Monday's purchase of McDonald & Co. added considerable heft to KeyCorp's investment banking and brokerage businesses.
The $580 million transaction brought 97 new investment bankers and 422 stockbrokers to the Cleveland-based banking company.
All told, KeyCorp now has 127 investment bankers and a retail sales force of 712 brokers.
But analysts noted that the deal could not have closed at a worse time, given the recent stock market downslide.
On the whole "it's a positive transaction," said Diana P. Yates, an equity analyst with A.G. Edwards & Sons of St. Louis. "Unfortunately it closed at a time when there's some capital markets weakness."
In fact, stock market volatility would have ordinarily raised the prospect that the transaction would have to be called off. However, KeyCorp executives said, the agreement was written in such a way as to prevent a lower share price from killing the deal. The deal was originally valued at $653 million.
With the transaction complete, $77.7 billion-asset KeyCorp is set to fold McDonald & Co. into a newly configured Key Capital Partners, the division that oversees brokerage, capital markets, and asset management.
KeyCorp's brokerage unit will be renamed McDonald Investments and incorporate the red Key logo in its name. The unit is to comprise the company's retail brokerage, investment banking, and institutional capital markets arms.
Key Asset Management, KeyCorp's asset management unit, which includes its mutual funds and insurance business, will retain its current moniker. With the acquisition, KeyCorp now manages $68 billion of assets.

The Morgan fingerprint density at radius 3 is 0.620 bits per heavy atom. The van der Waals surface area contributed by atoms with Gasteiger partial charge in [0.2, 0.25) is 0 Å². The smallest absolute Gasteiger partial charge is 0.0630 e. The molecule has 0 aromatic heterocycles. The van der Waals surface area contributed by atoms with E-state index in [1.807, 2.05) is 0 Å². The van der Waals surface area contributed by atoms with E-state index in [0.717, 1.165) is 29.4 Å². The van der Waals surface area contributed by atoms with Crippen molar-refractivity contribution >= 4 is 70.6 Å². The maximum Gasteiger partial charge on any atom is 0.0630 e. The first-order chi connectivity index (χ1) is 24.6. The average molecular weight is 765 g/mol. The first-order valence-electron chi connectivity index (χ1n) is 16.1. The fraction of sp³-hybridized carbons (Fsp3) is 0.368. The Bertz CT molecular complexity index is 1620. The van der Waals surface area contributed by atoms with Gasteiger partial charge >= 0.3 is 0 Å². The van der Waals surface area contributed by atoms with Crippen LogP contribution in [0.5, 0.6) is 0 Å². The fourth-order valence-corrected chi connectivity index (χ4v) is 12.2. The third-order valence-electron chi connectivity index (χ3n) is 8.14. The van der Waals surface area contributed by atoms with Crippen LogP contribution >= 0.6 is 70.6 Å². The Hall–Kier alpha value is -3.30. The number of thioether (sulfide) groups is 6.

The acquisition "allows us to really be a one-stop shop," said William B. Summers Jr., former chairman of McDonald & Co., who is now chairman of Key Capital Partners.
R.B. "Yank" Heisler, who had been executive vice president for Key Capital Partners, has been named president of Key Capital with responsibility for asset management. Robert T. Clutterbuck, who had been president and chief operating officer of McDonald Investments, has been named vice chairman of Key Capital and is to have responsibility for McDonald Investments.
Thomas M. McDonald, who was a senior managing director at McDonald's private client group, is to head the retail brokerage operation of McDonald Investments. Mr. McDonald succeeds Jack Kopnisky, who has been promoted to the role of president at KeyBank NA.
Mr. Kopnisky, in turn, succeeds Robert Jones, who has taken on the post of president of Key Services, the bank's operations unit.
Mr. Kopnisky said he sees the acquisition as an opportunity to "synthesize product offerings." In his new position, he said, he would seek to sell mutual funds, securities, and insurance products to retail banking customers.
Mr. Summers said, "Clearly the cross-selling opportunities are what drives these kind of mergers."
Observers applauded KeyCorp's ability to cross-sell.
Kevin T. Timmons, an equity analyst with First Albany Corp., said combining the two Cleveland-based companies "makes perfect sense." However, Mr. Timmons said, it remains to be seen whether KeyCorp's integration of McDonald & Co. will be a success.
Mr. Summers said that he expects no problems, and that layoffs would be minimal. Most of the overlap is in the support area, he said. Attempts will be made to place redundant employees elsewhere in the organization, he said.